President Barack Obama said the moves, which add to measures taken when Russia annexed Crimea last month, were to stop Mr Putin fomenting rebellion in eastern Ukraine. Mr Obama added he was holding broader measures against Russia's economy "in reserve".
Among those sanctioned were Igor Sechin, head of state energy firm Rosneft and a close lieutenant of Mr Putin for more than two decades, and Deputy Prime Minister Dmitry Kozak. A Russian deputy foreign minister was quoted as expressing "disgust" at the White House announcement.
The European Union, with more to lose than Washington from sanctions against Russia, which is a major energy supplier and trading partner for the EU, is also imposing more sanctions.
Travel bans and asset freezes will be imposed by Brussels on a further 15 Russian officials as the EU continues to ramp up its response over the crisis in Ukraine.
Foreign Secretary William Hague, who will travel to Ukraine, Georgia and Moldova next week, said the "doors of diplomacy remain fully open" but warned Moscow it would pay an even "heavier price" if it fails to act to quell the unrest.
America's moves will deny export licences for any high-technology items that could contribute to Russian military capabilities and will revoke any existing export licences that meet these conditions, the White House said.
It was the third round of sanctions the United States has imposed over Crimea and Russia's troops build-up on the border. All the sanctions have been aimed at individuals and businesses.
American officials had said the new list would include Putin's "cronies" in the hope of changing his behaviour.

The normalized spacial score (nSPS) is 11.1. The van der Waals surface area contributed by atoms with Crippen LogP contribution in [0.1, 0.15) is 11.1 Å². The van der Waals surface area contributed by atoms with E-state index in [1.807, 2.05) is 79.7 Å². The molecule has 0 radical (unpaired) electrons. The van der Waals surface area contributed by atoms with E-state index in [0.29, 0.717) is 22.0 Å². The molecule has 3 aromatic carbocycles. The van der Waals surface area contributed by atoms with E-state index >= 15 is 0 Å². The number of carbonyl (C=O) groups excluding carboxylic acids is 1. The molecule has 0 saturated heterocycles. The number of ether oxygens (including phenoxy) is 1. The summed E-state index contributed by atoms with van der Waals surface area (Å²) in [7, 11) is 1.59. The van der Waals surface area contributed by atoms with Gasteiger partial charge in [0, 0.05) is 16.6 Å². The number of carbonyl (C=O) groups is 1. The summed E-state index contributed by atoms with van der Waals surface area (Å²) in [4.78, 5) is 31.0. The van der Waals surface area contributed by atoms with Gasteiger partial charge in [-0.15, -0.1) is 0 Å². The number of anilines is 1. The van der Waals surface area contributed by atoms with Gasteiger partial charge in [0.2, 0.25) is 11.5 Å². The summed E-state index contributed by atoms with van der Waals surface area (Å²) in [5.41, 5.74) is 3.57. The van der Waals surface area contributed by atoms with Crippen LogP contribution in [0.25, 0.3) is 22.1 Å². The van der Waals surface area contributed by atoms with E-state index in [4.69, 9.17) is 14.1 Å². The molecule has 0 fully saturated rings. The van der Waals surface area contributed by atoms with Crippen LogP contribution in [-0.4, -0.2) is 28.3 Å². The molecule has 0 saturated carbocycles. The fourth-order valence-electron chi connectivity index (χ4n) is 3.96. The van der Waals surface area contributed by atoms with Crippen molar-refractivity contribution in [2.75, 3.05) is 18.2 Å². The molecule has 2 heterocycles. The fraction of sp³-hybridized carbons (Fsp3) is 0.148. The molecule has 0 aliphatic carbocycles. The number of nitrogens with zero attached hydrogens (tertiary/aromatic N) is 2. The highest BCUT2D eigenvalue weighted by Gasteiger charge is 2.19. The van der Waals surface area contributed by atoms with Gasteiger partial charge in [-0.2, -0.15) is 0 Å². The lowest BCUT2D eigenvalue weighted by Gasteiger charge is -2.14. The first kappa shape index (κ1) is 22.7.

Mr Obama said: "The goal is not to go after Mr Putin personally. The goal is to change his calculus with respect to how the current actions he is engaging in in Ukraine could have an adverse impact on the Russian economy over the long haul.
"To encourage him to actually walk the walk and not just talk the talk when it comes to diplomatically resolving the crisis in Ukraine."
However, several US Republican lawmakers said the latest sanctions were too mild to deter Moscow from further action in Ukraine and demanded broader measures.
Tennessee Senator Bob Corker, the top Republican on the Senate Foreign Relations Committee, called the new sanctions "just a slap on the wrist".
Moscow insists a rebellion among Russian-speakers in the east against the Kiev authorities that took power after the overthrow of a Kremlin-backed president in February is a home-grown response to a coup and denies having forces on the ground.
In eastern Ukraine, pro-Moscow rebels showed no sign of curbing their uprising, seizing the police headquarters and the municipal administration building in Kostyantynivka, an industrial city in the eastern Donetsk region. Separatists in the province have proclaimed an independent "People's Republic of Donetsk".
The high-profile mayor of another eastern city Kharkiv, Ukraine's second biggest, was fighting for life after being shot while out cycling.
Gennady Kernes, 54, the pro-Russian mayor of Kharkiv, was shot in the back, probably by someone hidden in nearby woods, said Iryna Kushchenko, spokeswoman for the local government. Mr Kernes' bodyguards were following in a car but were not close enough to intervene.
Meanwhile, Germany has demanded Russia act to help secure the release of seven unarmed European military monitors, including four Germans, who have been held by the rebels since Friday.